Guest post by Steven Goddard
The Washington Post reports today:
An undersea volcano erupts off the coast of Tonga, tossing clouds of smoke, steam and ash thousands of feet (meters) into the sky above the South Pacific ocean, Tuesday, March 17, 2009. The eruption was at sea about 6 miles (10 kilometers) from the southwest coast of the main island of Tongatapu an area where up to 36 undersea volcanoes are clustered
Besides the unusual feet to meters conversion in the quote above, I found it interesting because the SST maps show a warm anomaly in that region, and extending off to the east. Is that anomaly a result or coincidence?
How much influence do volcanoes have on local climates?
We know that the Antarctic Peninsula (advertised as the fastest warming place on the planet) is a volcanic chain which has seen recent activity.
Noted Antarctic expert Eric Steig tells us that Volcanoes under the ice can’t affect climate on the surface, 2 miles above! This is indeed true and interesting, because CO2 on the surface reportedly can affect the melting of the basal ice, two miles below.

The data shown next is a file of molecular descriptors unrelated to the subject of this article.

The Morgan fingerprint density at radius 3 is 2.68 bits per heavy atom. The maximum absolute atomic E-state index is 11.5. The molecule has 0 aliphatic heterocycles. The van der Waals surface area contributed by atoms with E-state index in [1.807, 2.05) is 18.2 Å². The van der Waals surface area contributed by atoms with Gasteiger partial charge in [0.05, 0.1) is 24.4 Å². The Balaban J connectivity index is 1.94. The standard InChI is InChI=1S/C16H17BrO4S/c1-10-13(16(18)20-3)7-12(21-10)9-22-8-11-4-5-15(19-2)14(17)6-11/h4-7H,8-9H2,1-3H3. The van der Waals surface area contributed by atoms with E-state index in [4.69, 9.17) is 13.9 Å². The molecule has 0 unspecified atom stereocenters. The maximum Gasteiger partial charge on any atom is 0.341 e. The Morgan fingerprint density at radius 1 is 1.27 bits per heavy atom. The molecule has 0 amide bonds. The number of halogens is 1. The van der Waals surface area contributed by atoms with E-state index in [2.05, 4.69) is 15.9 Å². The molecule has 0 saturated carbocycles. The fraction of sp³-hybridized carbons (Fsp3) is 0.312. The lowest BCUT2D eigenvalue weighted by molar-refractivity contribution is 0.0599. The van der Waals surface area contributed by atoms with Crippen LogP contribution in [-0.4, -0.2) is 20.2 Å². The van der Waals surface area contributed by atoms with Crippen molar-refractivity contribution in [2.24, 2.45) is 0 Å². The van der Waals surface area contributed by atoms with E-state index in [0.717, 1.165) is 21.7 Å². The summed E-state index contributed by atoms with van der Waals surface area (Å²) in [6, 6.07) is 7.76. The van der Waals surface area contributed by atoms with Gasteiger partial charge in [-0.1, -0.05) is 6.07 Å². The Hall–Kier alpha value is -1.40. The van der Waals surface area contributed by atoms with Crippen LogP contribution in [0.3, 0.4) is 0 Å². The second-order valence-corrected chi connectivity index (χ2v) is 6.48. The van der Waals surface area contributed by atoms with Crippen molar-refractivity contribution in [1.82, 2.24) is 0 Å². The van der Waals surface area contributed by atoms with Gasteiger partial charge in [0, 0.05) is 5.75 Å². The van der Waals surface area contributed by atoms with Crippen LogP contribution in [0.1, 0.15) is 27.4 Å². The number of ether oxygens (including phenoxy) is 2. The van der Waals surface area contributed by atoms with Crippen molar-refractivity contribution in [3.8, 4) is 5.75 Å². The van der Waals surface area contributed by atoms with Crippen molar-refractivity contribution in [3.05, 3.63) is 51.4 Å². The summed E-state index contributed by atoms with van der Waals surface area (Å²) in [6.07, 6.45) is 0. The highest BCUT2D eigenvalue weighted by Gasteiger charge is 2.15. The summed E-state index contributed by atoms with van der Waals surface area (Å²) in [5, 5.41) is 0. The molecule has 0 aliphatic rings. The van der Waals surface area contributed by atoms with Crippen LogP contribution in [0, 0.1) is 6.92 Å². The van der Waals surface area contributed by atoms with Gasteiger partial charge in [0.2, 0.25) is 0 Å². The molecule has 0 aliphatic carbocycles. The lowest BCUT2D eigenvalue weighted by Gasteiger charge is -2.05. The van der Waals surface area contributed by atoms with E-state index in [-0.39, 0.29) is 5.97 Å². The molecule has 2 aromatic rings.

According to some of the best AGW minds, increases of 0.0001 atmospheric CO2 concentration may be more powerful at affecting localized micro-climates than are 2000 degree volcanoes.
In another volcanically active area, the Gakkel Ridge, which was shown to have eruptions last year, the possibility also exists for localized warming. Here is a schematic of the Gakkel Ridge sea floor:
However in that case there is the claim by oceanographic experts that it is impossible for the sea ice above to be affected due to stratifed water layers and thus making the released heat “unable to communicate” to the surface.
Perhaps that is true, but does that stratification remain in a steady state? And is such an inability to “communicate” heat from the depths a feature of our oceans globally?